Sometimes I wish I was back in grade school. The years from 8th grade through 12th were absolutely lovely for me - grueling, stimulating, joyful, stressful, promising, and frustrating all at the same time. However, I have no intention of going through puberty again, worrying over what to do with my life when I 'grow up.'
Not until high school did I get quite taken up with learning for the sheer gratification of it, lingering in academia much longer than average, assuming, possibly falsely, that the depth of my knowledge somehow is tied to the strength of my identity. Which, at last stock-taking wasn't that deep or that strong respectively.
The one thing I would staunchly proclaim is that my teachers most definitely influenced me in ways even they don't know, and still influence me today, as I raise my kids. What power and bliss it is to be a teacher - to mold the next generation.
Now that another school year is coming to a close for my kids, I try not to live through them but let them have this experience to cherish what they hold dear. Part of me is terribly impatient, wanting them to grow up fast so I can see what sort of individuals they become as adults; but, part of me wants to preserve this carefree period in their lives which nostalgia claims as the halcyon days.
I chastise myself sometimes for not being the sort of mom who takes pictures of her kids on their first day of school each year, and possibly last day of school, and making cute scrapbook pages recording their growth and accomplishments each year as they develop by leaps and bounds. I think measurable achievements and accomplishments are secondary to who they become and how they see themselves as they grow -- always ready to set goals for themselves and working hard to get there, but, never straying far from the big picture of what it all means to lead a good life.
Anyway, I am rambling. This year, the older child decided to put together cute Mason Jar gifts for all the teachers in school who touched her in one way or another: The Truffles & Teas Mason Jar!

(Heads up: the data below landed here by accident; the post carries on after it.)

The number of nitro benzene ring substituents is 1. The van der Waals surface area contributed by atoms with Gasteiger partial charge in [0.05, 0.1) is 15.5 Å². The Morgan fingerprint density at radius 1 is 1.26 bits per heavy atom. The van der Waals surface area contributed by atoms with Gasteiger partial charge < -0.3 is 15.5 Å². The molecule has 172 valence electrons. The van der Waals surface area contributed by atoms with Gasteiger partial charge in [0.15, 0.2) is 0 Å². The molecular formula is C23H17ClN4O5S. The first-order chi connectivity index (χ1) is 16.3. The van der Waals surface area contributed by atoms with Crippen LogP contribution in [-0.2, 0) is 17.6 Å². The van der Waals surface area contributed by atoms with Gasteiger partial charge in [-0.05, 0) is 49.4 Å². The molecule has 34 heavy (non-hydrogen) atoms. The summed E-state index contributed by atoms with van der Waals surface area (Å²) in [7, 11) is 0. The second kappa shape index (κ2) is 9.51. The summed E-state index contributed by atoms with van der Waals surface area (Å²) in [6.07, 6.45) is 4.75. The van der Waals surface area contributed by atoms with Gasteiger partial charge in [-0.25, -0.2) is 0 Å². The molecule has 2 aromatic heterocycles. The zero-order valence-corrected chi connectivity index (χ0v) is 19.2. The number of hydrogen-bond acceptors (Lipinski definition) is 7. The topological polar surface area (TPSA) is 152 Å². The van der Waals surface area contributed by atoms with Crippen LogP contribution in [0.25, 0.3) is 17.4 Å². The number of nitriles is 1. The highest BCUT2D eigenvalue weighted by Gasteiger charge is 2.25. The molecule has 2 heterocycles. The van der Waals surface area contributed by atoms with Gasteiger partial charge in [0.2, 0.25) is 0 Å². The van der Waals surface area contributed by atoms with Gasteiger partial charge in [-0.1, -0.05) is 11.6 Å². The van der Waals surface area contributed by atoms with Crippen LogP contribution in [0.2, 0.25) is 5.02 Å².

Keeping in mind that teachers have enough well-meaning gifts that students give them each year, and that they only have limited space in their lives to keep all the hand-made things their students give them, the older child decided to give a small handmade item that is utilitarian: a colorful loom loop coaster. Plus, who doesn't like tea? So, some tea bags. And, being a huge fan of dark chocolate, she decided to stash some bite-size chocolate treats for her teachers. A handmade card filled with heartfelt words about how each person influenced her rounded out the package.
No plans for summer camps for the older child - although she might enjoy a few select ones if only I can afford to enroll her. She might get lonesome but not really bored, I tell myself... Downtime is essential for creativity to take root. She might set herself a goal or two and try to reach them by the end of summer. Or not. Who knows?
p.s: The younger child decided to make a Flip Book for his teacher - something that doubles as a notepad, which a teacher can not have enough of. Plus a handwritten note and card and some tea+chocolate. The flip book just has this little seahorse (stamped) that floats about and tumbles and such, along with a bird that flies off its branch and dives in the water and floats to the top.